Landscaping constitutes 58 percent of Residential Water Usage, and is a major contributor to urban runoff.
AB 1881, enacted in 2006 as part of the state’s ongoing policymaking in this regard, required local agencies to adopt a State Model Ordinance reducing landscape water use — or a local ordinance that is “at least as effective as” the State Model — by January 1, 2010.
This gave cities an option of adopting the State Model, which is 41 pages long and inflexible with respect to geographic diversity across the state, or develop their own model that is “at least as effective.”
The Orange County Division, League of California Cities was very proud to partner last year with the Municipal Water District of Orange County (MWDOC) in the development of an Orange County Model Landscape Ordinance that not only met the state’s AB 1881 requirements, but saved participating cities and their local businesses thousands of dollars.
This project meshed perfectly with the Orange County Division’s own goals of protecting local control and acting as an incubator of good public policy. Noting that the State Model Landscape Ordinance could be both expensive and needlessly restrictive to cities and their residents, the Division and MWDOC came together to develop an alternative that would;
1). Protect local control and mitigate the creation of increased layers of government and oversight,
2). Ensure as much simplicity, efficiency and flexibility as possible,
3). Provide for as much consistency among OC cities as possible to mitigate negative impacts that many different ordinances would have on the recovery of the building industry and economy in general, and
4). Generally minimize the complexity and cost of compliance.
The Division worked very hard with MWDOC and its Water Use Efficiency Programs Manager, Joe Berg, over the Summer and Fall of last year to manage an inclusive and broad-based stakeholder process to develop an Orange County Model that would be responsive to Orange County cities’ needs without the unnecessary, proscriptive regulation. Together, we convened three large stakeholder meetings of electeds, city and county staff members and concerned citizens, as well as five Technical Drafting Committee Meetings, also open to the public.
The final product was an Orange County Model not only volumes shorter than the state model (11 pages versus the State’s 41), and one that is as effective in meeting the requirements of AB 1881 as the longer, more complex State Model.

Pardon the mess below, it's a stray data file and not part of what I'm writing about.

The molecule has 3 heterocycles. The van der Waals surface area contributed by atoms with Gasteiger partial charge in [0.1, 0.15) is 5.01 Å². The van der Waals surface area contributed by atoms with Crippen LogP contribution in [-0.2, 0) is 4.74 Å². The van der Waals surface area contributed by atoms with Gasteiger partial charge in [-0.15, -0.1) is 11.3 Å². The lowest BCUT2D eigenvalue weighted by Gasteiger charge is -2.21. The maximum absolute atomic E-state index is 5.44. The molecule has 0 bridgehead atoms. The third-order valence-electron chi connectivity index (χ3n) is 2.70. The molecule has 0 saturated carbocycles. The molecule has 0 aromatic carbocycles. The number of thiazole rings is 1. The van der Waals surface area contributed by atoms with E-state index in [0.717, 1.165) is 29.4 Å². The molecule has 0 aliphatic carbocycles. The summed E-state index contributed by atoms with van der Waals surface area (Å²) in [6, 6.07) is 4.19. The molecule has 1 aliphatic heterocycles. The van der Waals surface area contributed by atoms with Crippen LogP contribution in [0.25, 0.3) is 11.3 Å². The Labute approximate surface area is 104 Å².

In addition to saving Orange County cities costs in staff time and legal review to develop their own ordinance, the final OC Model Ordinance package significantly minimizes the cost of implementation to the city, residents and builders. In fact, we estimate the savings to each city range from $34,000 to $50,000. The value of the OC Model Ordinance partnership itself totals over $65,000:
• $25,000 (MWDOC) to draft the ordinance and guidelines.
• $17,000 (MWDOC) staff support in technical coordination.
• $14,000 (OC Division) staff support in stakeholder/policy coordination.
• $9,000 pro-bono (OC Division) legal review and drafting of Certificate of Completion and CEQA options.
Additional savings will be experienced by each city in the implementation of the model ordinance due to the model’s streamlined processes and the self certification component.
Ultimately, all 34 Orange County cities utilized this Model Ordinance to comply with AB 1881, a tremendous achievement that the Orange County Division is proud to have been a part of. This unique partnership effort was highlighted in the nationally distributed Green Builder Magazine, and the state Department of Water Resources itself (creator of the State Model) has also included the OC Model on their website as a resource, having recognized its significant value to cities and private industry.
Because of these advantages, many cities outside Orange County are considering utilizing the OC model as part of their own ordinance.
More information about the OC Model Ordinance, including the Ordinance Document, a sample Staff Report and Guidelines for Implementation can be found here.